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Tampa police say shooting in store wasn't self-defense but hid a homicide

Washeta Chatman, center, mother of slain teen Quintavius Moore, and his uncle Charles Wesley, both of Tampa, answer questions Monday along with Tampa police Chief Jane Castor.

OCTAVIO JONES | Times

Washeta Chatman, center, mother of slain teen Quintavius Moore, and his uncle Charles Wesley, both of Tampa, answer questions Monday along with Tampa police Chief Jane Castor.

TAMPA — It seemed a classic case of self-defense.

A 16-year-old walked into Baker's Mini Mart on Armenia Avenue and pointed a gun at store owner Taquanda Baker, she told police.

Baker said she whipped out her own gun, shooting once at the ground and a second time at the teenager's chest.

The teen, Quintavius Moore, died. And no one was charged — until Monday.

That's because that store owner's story isn't true, Tampa police Chief Jane Castor said.

Baker, 31, likely lied in an effort to protect the shooter, police said. They believe he's the father of one of her children.

Police aren't certain of his name but provided two photos of him Monday. They call him a "person of interest" and say they want to talk to him.

Baker's tale started to unravel about 24 hours after the March 26 shooting, but in the beginning, she seemed believable.

About 11:30 a.m., when Baker ran into the street and flagged down Officer Irene Thomas, saying she had just shot a would-be robber, the officer thought Baker was a victim.

The store owner told police that Moore had walked into the mini mart about 10:45 a.m. and asked for change for a bill. He returned 30 minutes later, armed with a handgun and pointing it at her, she said.

Baker said she drew her own gun and accidentally fired one round into the ground, then another at the armed suspect.

She even stood in front of a news camera, speaking publicly about the attack.

"He just stumbled back and he fell on the floor," she told Bay News 9 outside her store.

But forensic evidence, witness statements and surveillance video from outside the mini mart conflicted with her statement, police said Monday, without elaborating.

They believe Baker arrived at her store nine minutes after the first 911 call and fired only the shot into the ground.

Baker was arrested about 12:30 p.m. Monday at police headquarters. She has been charged with shooting into an occupied dwelling, fabricating and tampering with physical evidence and giving a false report to a law enforcement officer. Those charges, which include two felonies, are the most serious against her as an adult in the state, Florida Department of Law Enforcement records show. She has been convicted previously of two misdemeanors — petty theft and probation violation — and a third of obstructing an officer was dismissed, the records show.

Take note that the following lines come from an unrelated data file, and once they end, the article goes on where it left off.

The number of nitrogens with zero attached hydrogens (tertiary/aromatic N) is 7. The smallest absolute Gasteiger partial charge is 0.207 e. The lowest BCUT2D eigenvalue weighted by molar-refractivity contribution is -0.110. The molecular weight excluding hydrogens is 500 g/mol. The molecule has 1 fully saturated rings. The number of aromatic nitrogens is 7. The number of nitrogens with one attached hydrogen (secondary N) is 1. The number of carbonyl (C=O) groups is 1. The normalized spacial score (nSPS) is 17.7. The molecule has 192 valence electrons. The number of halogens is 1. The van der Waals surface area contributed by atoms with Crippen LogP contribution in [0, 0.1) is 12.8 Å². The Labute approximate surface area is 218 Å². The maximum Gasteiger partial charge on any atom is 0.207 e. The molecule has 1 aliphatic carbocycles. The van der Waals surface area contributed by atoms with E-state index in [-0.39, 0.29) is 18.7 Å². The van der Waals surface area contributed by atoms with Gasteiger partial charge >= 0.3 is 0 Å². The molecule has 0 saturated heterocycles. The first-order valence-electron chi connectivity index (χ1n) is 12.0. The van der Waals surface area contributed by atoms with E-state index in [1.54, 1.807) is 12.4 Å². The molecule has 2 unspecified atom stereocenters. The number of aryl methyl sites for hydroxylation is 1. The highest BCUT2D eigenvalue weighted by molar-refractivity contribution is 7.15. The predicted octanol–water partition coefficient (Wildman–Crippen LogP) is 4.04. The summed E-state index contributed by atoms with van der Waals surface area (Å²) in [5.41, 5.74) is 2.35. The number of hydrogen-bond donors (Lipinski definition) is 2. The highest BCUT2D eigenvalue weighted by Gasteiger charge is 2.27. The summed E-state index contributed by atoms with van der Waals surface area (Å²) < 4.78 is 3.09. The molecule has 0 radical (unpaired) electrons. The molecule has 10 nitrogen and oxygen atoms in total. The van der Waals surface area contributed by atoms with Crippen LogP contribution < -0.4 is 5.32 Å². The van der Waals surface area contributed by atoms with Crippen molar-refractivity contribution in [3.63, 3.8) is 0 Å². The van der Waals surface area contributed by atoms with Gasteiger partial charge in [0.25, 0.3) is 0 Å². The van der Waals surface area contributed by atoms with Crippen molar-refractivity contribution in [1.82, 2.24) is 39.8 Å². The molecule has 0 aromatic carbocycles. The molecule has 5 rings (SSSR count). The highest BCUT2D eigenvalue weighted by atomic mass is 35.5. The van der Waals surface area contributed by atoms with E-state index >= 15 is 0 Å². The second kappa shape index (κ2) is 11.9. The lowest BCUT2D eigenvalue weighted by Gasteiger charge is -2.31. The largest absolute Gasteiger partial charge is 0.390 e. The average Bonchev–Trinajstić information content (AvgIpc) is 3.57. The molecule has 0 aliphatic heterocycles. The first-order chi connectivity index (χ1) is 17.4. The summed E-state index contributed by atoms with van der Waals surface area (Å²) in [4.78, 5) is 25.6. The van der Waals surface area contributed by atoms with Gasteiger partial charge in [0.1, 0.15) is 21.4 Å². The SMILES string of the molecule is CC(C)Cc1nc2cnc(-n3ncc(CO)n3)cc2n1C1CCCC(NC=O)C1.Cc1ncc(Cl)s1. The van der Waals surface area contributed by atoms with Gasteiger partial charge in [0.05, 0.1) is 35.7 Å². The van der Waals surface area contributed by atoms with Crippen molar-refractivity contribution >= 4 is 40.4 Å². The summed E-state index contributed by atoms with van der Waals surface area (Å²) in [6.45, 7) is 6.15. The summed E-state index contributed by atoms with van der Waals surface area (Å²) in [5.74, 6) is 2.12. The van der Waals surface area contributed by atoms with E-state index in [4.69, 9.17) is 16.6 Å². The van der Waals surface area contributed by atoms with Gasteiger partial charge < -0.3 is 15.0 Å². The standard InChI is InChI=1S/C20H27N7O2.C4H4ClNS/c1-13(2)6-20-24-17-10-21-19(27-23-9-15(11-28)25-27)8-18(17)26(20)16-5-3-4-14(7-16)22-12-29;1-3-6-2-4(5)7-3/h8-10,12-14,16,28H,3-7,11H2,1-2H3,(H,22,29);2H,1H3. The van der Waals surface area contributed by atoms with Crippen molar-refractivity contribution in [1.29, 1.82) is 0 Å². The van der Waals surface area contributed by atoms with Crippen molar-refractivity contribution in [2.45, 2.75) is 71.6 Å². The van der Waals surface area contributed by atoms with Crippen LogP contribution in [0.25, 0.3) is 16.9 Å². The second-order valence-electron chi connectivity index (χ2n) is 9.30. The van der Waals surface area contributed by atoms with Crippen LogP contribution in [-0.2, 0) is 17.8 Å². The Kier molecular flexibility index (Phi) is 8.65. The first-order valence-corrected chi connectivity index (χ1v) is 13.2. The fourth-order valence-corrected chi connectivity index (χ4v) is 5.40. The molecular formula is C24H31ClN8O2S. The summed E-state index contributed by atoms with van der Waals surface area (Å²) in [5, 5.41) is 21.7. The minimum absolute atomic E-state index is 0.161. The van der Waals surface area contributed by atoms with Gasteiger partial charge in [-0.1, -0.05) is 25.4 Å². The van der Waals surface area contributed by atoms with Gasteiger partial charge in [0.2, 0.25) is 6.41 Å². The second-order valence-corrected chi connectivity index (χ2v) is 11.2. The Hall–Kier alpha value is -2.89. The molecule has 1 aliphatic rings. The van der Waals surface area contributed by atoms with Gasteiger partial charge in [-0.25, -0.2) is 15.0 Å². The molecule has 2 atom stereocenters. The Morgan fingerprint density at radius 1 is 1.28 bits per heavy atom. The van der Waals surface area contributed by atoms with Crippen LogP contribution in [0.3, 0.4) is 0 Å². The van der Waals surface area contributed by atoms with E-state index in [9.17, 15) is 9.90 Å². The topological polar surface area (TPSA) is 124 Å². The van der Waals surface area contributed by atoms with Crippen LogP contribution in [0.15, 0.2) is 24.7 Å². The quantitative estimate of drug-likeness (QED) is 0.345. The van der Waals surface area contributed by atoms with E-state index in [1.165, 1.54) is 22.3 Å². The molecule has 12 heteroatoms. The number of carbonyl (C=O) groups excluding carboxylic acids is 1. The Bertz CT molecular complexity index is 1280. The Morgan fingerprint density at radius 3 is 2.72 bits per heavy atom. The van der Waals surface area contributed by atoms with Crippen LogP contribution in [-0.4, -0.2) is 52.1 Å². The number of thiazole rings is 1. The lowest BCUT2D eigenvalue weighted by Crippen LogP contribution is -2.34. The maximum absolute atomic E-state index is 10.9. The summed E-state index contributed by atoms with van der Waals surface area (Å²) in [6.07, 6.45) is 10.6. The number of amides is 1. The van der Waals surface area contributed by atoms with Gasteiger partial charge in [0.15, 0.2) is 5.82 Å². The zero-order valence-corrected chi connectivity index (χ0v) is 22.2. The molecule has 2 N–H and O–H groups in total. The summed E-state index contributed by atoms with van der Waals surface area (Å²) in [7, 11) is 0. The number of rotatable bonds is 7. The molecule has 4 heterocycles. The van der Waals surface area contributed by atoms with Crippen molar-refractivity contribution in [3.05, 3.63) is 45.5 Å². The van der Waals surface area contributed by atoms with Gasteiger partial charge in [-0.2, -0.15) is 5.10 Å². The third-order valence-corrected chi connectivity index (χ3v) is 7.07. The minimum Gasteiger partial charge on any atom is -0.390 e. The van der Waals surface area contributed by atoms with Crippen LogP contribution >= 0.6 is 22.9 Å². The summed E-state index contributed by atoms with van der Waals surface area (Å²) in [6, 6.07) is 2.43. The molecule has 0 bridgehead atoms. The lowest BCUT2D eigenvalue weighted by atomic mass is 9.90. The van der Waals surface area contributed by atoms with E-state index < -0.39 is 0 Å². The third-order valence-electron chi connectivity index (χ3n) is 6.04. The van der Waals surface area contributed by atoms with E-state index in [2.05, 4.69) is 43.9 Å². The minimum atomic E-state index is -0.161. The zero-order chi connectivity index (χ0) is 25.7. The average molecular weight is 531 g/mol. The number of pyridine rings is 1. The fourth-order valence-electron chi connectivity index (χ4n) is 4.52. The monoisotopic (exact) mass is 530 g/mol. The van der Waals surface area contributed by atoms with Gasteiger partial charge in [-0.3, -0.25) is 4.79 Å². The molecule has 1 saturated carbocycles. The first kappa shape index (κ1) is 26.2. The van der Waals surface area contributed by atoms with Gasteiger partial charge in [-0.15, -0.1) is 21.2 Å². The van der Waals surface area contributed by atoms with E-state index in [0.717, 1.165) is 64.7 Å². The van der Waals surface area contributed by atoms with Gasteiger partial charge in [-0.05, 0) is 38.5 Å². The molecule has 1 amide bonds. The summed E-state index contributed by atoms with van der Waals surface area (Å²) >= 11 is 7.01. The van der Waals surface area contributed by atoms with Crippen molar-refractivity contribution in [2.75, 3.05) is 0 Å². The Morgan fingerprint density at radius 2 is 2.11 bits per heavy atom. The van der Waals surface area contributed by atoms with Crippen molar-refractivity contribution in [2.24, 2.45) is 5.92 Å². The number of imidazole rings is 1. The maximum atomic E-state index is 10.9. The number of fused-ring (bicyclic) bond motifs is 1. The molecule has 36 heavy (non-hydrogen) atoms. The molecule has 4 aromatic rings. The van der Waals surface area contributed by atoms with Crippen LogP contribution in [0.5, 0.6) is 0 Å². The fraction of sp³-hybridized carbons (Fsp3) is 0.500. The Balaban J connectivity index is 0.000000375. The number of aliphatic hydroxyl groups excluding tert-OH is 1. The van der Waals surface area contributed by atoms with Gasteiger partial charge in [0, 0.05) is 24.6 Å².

Police say her lies in March have made the investigation more difficult and may have compromised it. "Everyone knows that in a homicide investigation, it's those first few hours that are valuable," Castor said.

Moore's family said that Baker's lies are upsetting. "It's very hard for me to believe that, as a mother, you could make this up about someone else's child," said Moore's mother, Washeta Chatman. "It's very hurtful."

Though the investigation has shifted, it hasn't exonerated Moore. Police don't know why the teen was shot. A second gun was found at the scene, Castor said. Moore didn't have a spotless record. His mother said he was "defiant" and wasn't attending school.

State records show that he had been arrested in November on a misdemeanor charge of criminal mischief, causing property damage between $200 and $1,000. But Moore's family can't imagine he'd commit an armed robbery.

"I knew he was no angel," Chatman said. "But I knew this was out of character for him."

He loved his family and being a disc jockey. "He was my son, and I love my son," Chatman said.

Times news researcher John Martin contributed to this report.

If you have information:

Tampa police ask that anyone with information about the "person of interest" call police at (813) 231-6130.

Store owner

Taquanda Baker, right, has been charged with shooting into an occupied dwelling, fabricating and tampering with physical evidence, and giving a false report to a law enforcement officer.

Sought in case

Police provided two photos of a "person of interest," above, and say they want to talk to him.

Tampa police say shooting in store wasn't self-defense but hid a homicide 04/16/12 [Last modified: Monday, April 16, 2012 10:45pm]

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